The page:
The milestones of the assessments of the Cypriot economy for 2023

Ratings in 2023 become even more important as the period of low or negative interest rates has ended

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The dates for the issuance of the potential evaluations of the creditworthiness of the Republic of Cyprus for 2023 were published by the four international rating agencies.

The assessments will take place in a year marked by forecasts of a slowdown in economic growth amid continued uncertainty, high inflation and an energy crisis due to the ongoing war in Ukraine. At the same time, an important role is expected to be played by the policies of the Central Banks and the aggressiveness with which they may raise interest rates again.

It is noted that the new year begins with the credit rating of the Republic of Cyprus now two notches above the minimum investment category, after the rating agencies Standard and Poor's and DBRS Morningstar upgraded the long-term Cyprus credit rating to BBB in 2022. In addition, Fitch maintained its rating at BBB-, while only Moody's continues to maintain Cyprus in the junk category, i.e. Ba1, with a positive outlook.

The rating curtain in 2023 is opened by Standard and Poor's on March 3, 2023, with Fitch following on March 10, while on March 31 the first ratings by Moody's and DBRS Morningstar have been determined. It is noted that the specific assessments coincide with the election of the new President of the Republic of Cyprus.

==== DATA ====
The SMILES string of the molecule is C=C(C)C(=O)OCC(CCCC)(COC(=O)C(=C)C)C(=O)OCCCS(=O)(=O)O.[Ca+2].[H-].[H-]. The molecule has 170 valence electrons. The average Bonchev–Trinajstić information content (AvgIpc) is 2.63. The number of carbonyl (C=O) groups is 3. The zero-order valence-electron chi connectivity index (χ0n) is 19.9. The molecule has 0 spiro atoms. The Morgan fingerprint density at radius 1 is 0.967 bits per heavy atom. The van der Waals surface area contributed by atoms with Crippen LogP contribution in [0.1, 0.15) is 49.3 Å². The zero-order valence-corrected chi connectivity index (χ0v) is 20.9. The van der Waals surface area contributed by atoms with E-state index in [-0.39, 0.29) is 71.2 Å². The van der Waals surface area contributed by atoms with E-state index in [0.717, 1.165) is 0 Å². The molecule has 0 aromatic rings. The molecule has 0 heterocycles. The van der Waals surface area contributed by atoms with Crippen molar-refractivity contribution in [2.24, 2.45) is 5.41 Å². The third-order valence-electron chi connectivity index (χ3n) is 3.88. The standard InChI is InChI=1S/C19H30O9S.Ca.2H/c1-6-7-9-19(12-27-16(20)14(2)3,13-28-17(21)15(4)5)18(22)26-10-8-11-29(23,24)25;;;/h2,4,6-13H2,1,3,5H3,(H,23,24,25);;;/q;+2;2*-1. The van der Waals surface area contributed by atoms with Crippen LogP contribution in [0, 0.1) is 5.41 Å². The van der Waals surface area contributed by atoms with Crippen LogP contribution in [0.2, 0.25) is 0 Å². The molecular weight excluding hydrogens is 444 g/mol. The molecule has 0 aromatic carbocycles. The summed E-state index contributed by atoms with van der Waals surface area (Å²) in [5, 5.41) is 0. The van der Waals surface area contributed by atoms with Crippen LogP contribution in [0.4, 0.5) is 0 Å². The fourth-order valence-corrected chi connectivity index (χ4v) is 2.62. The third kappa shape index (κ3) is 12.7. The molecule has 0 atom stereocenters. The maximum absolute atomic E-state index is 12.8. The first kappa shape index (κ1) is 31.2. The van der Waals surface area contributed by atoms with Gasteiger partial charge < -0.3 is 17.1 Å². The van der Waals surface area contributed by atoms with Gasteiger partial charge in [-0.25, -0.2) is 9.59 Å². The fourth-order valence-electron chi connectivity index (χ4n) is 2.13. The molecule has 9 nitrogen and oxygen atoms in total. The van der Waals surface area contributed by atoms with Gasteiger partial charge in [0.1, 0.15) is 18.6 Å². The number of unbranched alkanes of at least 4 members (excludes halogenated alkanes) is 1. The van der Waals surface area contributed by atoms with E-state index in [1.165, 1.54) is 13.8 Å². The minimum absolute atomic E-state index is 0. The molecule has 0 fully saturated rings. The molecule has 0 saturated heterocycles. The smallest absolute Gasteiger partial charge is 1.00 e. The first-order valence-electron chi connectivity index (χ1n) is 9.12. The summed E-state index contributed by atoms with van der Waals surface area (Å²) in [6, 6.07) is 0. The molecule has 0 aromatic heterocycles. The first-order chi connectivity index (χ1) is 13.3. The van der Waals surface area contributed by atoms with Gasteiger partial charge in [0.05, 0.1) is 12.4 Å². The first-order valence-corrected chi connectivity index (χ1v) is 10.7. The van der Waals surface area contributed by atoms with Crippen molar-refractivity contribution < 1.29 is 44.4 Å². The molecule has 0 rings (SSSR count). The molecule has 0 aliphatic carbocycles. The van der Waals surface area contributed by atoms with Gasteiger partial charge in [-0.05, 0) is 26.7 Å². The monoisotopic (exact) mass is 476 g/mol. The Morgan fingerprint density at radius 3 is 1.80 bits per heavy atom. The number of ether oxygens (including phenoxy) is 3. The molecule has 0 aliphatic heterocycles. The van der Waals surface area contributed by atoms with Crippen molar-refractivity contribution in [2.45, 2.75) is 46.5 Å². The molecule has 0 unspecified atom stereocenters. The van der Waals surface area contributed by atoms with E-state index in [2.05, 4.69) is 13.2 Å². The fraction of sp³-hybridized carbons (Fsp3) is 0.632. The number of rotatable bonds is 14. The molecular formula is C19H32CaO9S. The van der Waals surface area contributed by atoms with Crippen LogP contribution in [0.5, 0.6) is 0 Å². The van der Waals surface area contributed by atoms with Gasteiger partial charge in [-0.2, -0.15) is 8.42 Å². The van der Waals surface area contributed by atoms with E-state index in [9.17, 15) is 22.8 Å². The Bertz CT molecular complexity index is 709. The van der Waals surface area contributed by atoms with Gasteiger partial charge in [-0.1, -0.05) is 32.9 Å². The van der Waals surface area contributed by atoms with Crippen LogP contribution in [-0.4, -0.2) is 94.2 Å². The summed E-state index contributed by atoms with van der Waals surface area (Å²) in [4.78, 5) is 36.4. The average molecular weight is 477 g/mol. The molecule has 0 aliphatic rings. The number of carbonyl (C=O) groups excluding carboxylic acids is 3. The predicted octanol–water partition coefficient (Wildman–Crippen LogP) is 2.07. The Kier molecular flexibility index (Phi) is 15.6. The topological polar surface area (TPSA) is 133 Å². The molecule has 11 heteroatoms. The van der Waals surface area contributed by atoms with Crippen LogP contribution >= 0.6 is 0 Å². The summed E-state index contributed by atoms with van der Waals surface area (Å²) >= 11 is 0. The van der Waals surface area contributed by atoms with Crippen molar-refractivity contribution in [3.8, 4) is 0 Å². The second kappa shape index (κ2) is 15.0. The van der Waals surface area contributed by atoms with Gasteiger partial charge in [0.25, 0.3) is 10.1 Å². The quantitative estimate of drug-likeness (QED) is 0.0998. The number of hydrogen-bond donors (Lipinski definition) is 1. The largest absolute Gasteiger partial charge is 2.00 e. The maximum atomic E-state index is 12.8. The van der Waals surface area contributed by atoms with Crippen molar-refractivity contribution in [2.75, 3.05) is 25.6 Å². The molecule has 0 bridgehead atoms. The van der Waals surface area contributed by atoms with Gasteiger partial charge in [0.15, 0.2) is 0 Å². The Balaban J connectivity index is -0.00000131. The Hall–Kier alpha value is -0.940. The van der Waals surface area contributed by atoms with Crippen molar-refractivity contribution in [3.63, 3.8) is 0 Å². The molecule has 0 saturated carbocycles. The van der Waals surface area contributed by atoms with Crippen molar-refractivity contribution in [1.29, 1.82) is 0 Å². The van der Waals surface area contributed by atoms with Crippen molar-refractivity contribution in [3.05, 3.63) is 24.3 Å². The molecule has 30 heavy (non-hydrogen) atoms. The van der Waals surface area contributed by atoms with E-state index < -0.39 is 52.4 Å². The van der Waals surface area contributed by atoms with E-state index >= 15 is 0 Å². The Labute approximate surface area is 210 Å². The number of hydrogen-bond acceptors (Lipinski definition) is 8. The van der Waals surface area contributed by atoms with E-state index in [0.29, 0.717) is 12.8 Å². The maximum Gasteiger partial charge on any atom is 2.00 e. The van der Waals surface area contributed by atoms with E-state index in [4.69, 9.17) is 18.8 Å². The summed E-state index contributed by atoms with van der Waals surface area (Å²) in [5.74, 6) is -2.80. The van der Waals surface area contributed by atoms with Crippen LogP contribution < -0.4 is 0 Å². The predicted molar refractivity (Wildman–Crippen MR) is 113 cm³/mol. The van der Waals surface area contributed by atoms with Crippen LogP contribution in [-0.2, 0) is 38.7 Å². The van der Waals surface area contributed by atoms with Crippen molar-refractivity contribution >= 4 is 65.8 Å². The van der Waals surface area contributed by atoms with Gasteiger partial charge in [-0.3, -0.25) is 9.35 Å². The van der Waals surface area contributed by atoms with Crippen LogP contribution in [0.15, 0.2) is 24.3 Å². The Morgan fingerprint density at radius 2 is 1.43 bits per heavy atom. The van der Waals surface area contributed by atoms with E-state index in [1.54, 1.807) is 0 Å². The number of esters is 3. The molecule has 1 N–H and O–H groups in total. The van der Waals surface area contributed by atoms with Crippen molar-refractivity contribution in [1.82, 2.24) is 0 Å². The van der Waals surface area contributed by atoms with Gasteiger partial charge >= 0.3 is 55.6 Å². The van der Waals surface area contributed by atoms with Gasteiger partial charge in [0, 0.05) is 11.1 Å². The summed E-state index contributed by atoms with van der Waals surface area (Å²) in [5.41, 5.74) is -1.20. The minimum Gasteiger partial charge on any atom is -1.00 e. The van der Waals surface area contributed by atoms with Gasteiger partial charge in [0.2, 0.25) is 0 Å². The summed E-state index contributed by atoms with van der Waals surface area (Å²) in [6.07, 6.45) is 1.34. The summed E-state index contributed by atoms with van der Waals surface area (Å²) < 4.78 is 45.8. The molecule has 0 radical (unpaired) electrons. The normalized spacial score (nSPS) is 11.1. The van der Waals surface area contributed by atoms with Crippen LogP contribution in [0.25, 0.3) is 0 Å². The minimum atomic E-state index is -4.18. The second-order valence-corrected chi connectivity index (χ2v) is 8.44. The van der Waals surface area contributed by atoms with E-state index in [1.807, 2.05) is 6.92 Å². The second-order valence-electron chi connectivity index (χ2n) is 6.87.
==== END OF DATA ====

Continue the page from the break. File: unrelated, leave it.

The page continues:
The second set of ratings begins on June 16 from Fitch, with S&Ps following on September 1, while Moody's and DBRS Morningstar have set their second potential ratings for September 29.

Assessments in 2023 take on even greater significance as the period of low or negative interest rates has come to an end as Central Banks around the world move to hike their key interest rates in an effort to bring inflation under control, while uncertainty and economic slowdown have sent government bond yields on an upward trajectory.

Besides, in addition to the normalization of its monetary policy, the European Central Bank (ECB) is led to "quantitative tightening", i.e. to the end of net bond purchases, while after February 2023 it will begin to reduce its balance sheet. The purchases of government bonds by the ECB, which had started in 2014, had kept government bond yields and consequently borrowing costs at particularly low levels. The last half of the year saw a significant increase in bond yields with investors/analysts discounting a difficult 2023.

It is recalled that in the EU, ratings are governed by regulation 462/2013 (CRA3), which obliges rating agencies to publish the dates of potential ratings, which are always on a Friday.